This is one reason why the Cowboys have so many D linemen on the roster. They are determined to be able to survive attrition. That means that there will be players coached in what the team needs them to do. They will have practiced what they need to do, and not be someone who is having to look at the back of his teammate's jersey to figure out who is playing next to him while trying to remember the plays and responsibilities he learned five days ago. And it is not just numbers. Almost all the defensive linemen on the roster now are better than most of the parade of players that went through Valley Ranch in the search for someone that could play last season. No one is seriously arguing that this is untrue. That's how bad it got in 2013.

As mentioned above, the acquisition of DeMarcus Lawrence is going to be big. Hopefully, so will the signing of Henry Melton. But more and more, voices on the team are also saying that Tyrone Crawford, who missed the entire season after a freak Achhilles injury in training camp, is going to open some eyes while playing a major role on this defense. Tony Romo has already labeled him as the guy that will surprise people this year. And Marinelli is looking at the possibility of moving him around.

The Cowboys had visions of Crawford at a multitude of spots along the defensive line before he went down in 2013. This season, it sounds like he'll begin as a three-technique defensive tackle, but he's got to be prepared to move around.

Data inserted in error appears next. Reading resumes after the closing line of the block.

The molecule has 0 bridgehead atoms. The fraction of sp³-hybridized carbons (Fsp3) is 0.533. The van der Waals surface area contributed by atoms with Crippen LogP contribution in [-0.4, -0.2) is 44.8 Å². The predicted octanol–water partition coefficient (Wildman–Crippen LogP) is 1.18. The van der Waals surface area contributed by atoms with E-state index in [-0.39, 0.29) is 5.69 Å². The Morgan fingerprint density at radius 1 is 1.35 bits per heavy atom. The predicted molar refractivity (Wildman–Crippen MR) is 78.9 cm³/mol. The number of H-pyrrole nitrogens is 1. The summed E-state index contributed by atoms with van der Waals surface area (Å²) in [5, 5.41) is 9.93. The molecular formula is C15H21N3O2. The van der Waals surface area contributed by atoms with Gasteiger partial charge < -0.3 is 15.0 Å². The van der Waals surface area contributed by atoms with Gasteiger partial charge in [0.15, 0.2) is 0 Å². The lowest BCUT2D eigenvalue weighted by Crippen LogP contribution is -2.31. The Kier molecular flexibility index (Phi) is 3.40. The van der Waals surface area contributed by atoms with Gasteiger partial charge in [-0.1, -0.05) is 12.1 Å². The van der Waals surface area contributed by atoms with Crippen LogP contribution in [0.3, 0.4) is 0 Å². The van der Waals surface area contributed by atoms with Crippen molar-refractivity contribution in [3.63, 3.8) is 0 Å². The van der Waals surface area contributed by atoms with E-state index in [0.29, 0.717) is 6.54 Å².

"I could see him playing inside and some outside," Marinelli said. "I like to probably start him inside at the under, and he's always got to know the left end position also... I want these guys to compete for a job."

Even the most cynical are nearly compelled to agree that the Cowboys are in much better shape this season with regards to the D line than they were last year, even without Jerry Jones telling how much of a strength of the team it is. Even the losses of DeMarcus Ware and Jason Hatcher don't drag the team down that much in my view. Both had their own injury issues, especially Ware, and at times they were all the threat that the D line could muster. I would rather go into a game with four competent and healthy players than with a couple of aging stars and a pair of nobodies off the street.

If the defense can improve this year, it will almost certainly open the opportunity to win more than eight games. And it doesn't have to become a top 5 or top 10 defense. They were at the bottom of the league in almost all measurements. If they can just approach average, and the offense can perform as well or a bit better than in 2013, the team should finally improve the 8-8 record that has been doing the albatross impression in Dallas for so long.

For these reasons, I don't think a one year turnaround is too much to expect defensively, especially if you are putting competence as the goal this year rather than excellence. This group can give the team what it needs this season and still have a lot of room to grow in the next few years.  Exactly how much it improves this year will have a lot to do with how far the team as a whole can go.

Follow me @TomRyleBTB